I have talked with a lot of prospective and current clients regarding automation projects involving data “trapped” in documents. Often the question regarding “how accurate is your software?” comes up and for good reason. Most technologies that involve automation tout accuracy levels that are often in the 80 percent-99 percent range.
How Accurate Is Your Solution?
But when we deal with complex data on documents, identifying an accuracy range is difficult without really seeing a sizable amount of real production data. So does that mean that we should deemphasize accuracy in favor of other metrics? If I were to take the messages of some vendors, I would think the answer is unequivocally “yes”. You should talk more about process efficiency or ability to have a controllable process. However, in important and practical terms, the answer to whether we should deemphasize accuracy in favor of other metrics has to be “it depends”.
Meeting SLAs: Throughput
Some vendors will state that focusing on accuracy to the detriment of other quality metrics is a bad idea. Real costs and cost reductions associated with a process are not able to be quantified by understanding system accuracy alone. You also have to understand the accuracy without automation. Another key factor is throughput. Arguably if a manual process can achieve a document-per-hour throughput of 20 and introducing automation will reduce throughput to 10 documents per hour, costs could rise. They may not be staffing costs, but reduced throughput could result in SLA penalties. So understanding your current throughput and the throughput of the proposed system is important.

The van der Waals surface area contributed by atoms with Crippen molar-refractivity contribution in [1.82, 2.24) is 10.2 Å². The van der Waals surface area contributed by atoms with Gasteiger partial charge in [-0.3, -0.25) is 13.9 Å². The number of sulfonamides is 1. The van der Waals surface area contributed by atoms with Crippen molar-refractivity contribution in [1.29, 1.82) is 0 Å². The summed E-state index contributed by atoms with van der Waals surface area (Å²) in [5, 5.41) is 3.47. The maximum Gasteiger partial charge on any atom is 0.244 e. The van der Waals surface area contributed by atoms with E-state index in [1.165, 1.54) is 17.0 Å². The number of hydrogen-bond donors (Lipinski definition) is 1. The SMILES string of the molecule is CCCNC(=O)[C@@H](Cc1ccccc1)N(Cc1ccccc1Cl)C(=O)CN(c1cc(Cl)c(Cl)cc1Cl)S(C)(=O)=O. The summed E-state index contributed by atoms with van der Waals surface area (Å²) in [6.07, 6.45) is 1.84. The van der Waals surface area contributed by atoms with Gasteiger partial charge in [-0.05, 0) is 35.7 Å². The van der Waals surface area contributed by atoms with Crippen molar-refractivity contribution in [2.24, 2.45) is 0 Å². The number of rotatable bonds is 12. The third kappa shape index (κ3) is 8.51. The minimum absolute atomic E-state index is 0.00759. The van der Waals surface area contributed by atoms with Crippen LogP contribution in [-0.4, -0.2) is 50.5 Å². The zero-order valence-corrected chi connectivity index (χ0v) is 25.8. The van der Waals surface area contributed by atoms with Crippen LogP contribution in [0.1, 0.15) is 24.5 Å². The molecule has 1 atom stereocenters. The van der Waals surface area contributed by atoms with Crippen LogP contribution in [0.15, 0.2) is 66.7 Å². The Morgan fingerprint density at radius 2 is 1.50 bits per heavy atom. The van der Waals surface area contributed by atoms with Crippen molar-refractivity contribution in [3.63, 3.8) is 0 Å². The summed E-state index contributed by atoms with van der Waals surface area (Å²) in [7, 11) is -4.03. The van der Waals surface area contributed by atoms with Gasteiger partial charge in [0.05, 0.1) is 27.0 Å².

Distraction from the Ultimate Objective: Cost Reduction
Let’s not distract ourselves from the ultimate objectives most often associated with automation. Cost reduction. Without understanding the accuracy of a system, it is impossible to project real cost savings. For instance, if my organization currently staffs employees to perform data entry on explanation of benefits forms and my annual costs associated with that process are $500,000, then the accuracy of a given automation system will determine what labor I can completely mitigate vs. what still must go through an exception-handling process. If the accuracy of a system is 30 percent, then cost reduction (setting aside throughput costs) can never go above 30 percent (and most likely lower given other factors). But if that same system can provide 75 percent accuracy, then that translates to a much more significant amount of cost reduction.
Automation: ROI and Accuracy
What all of this means is that a fixation with 99 percent accuracy from any system is not required to completely justify an automation project and most often much less accuracy will suffice to achieve a 100 percent return within a year. This is a fact that is observed with practically every project we have worked on at Parascript.
So yes, accuracy of a system is absolutely key, but very high accuracy is not. Just don’t let a solution provider switch things around in an attempt to move away from the “accuracy discussion” and treat it as a secondary consideration or, worse, ignore it altogether.
If you found this article interesting, you might also find this useful: How Truth Data Improves Recognition or this white paper, Best Practices: Improve ICR Accuracy by Applying Context